Despite being complicated in content, Hugo’s photographs carry a distinctly serene, calming style and the sense of connection between the photographer, camera and the subject. Regardless of who’s in frame, an unknown homeless drifter, domestic servant, or his pregnant wife, Hugo captures their essence and tension in a simple static shot.
“[Kin] is an engagement with the failure of the South African colonial experiment and my sense of being ‘colonial driftwood. [South Africa] is a very violent society and the scars of colonialism and apartheid still run very deep. Issues of race and cultural custodianship permeate every aspect of society, and the legacy of forced racial segregation casts a long shadow.”
Based on his photographic approach, Pieter Hugo raises questions to himself and searches for answers through his work. How should one live in this diverse society? Should one accept the historical aftermath for granted or try to change it? How to raise a family in these circumstances?
According to a famous anecdote, three pioneers of modern art Constantin Brancusi, Marcel Duchamp, and Fernand Leger are said to have visited the 1912 Paris Air Show. Observing a propeller, Brancusi said, “Now that is what I call sculpture!” A hundred years later, Paola Pivi’s How I Roll suggests that the modernist romance with industrial design lives on.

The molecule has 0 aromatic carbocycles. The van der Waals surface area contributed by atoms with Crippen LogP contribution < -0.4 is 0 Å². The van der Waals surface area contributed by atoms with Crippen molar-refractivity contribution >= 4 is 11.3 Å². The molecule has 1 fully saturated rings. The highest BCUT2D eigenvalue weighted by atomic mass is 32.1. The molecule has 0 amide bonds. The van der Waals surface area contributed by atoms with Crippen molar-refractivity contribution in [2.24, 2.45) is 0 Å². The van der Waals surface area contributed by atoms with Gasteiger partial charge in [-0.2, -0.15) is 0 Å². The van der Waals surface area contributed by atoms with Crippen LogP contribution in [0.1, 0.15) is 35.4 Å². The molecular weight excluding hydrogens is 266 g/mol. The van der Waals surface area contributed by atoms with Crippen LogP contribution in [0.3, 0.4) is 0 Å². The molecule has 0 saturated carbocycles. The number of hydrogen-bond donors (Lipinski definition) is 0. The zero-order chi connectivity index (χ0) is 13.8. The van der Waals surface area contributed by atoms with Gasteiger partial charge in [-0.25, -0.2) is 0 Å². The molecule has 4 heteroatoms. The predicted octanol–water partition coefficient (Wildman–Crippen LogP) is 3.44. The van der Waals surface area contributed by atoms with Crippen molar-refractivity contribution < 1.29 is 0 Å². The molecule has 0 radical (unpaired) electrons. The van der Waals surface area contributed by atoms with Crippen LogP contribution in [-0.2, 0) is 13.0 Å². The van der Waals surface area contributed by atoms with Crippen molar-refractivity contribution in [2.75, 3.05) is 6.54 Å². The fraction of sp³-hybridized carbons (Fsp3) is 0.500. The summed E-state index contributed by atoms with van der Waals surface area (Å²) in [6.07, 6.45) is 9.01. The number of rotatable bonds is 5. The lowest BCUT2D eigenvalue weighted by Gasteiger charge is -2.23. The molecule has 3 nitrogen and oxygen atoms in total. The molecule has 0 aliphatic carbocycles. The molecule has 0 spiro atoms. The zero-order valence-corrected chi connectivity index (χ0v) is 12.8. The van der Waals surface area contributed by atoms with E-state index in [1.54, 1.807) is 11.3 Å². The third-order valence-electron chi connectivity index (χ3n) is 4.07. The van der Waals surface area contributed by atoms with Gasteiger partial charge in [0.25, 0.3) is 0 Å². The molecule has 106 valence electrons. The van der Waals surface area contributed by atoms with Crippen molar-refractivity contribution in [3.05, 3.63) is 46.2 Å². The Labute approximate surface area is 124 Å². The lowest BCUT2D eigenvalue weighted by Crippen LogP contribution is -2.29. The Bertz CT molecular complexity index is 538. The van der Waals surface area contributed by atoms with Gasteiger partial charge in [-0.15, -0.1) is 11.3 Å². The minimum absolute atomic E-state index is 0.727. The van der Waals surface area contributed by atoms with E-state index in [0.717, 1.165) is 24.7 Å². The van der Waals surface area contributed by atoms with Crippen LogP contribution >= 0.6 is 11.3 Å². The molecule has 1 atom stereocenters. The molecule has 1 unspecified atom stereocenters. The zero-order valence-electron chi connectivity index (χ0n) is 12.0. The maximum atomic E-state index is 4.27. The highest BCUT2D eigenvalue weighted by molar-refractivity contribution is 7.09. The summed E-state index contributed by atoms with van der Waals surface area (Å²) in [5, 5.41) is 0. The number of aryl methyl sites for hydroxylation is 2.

Pivi’s sculpture (made possible by the Public Art Fund) incorporates an entire six-seat plane that has been specially modified, enabling it to rotate through 360 degrees while held aloft on its wing tips. The artist’s transformation allows this Piper Seneca to be seen in an entirely new way. Airborne but flightless, its steady circular movement is mesmerizing. The shift of context from airport runway to New York City plaza is equally dramatic. It creates the striking and surreal experience of a familiar object seen in an unexpected place doing a very unfamiliar thing. Like a child’s dream come to life, How I Roll is typical of the artist’s bold and playful imagination. Watch a video of the sculpture in action after the jump. (via)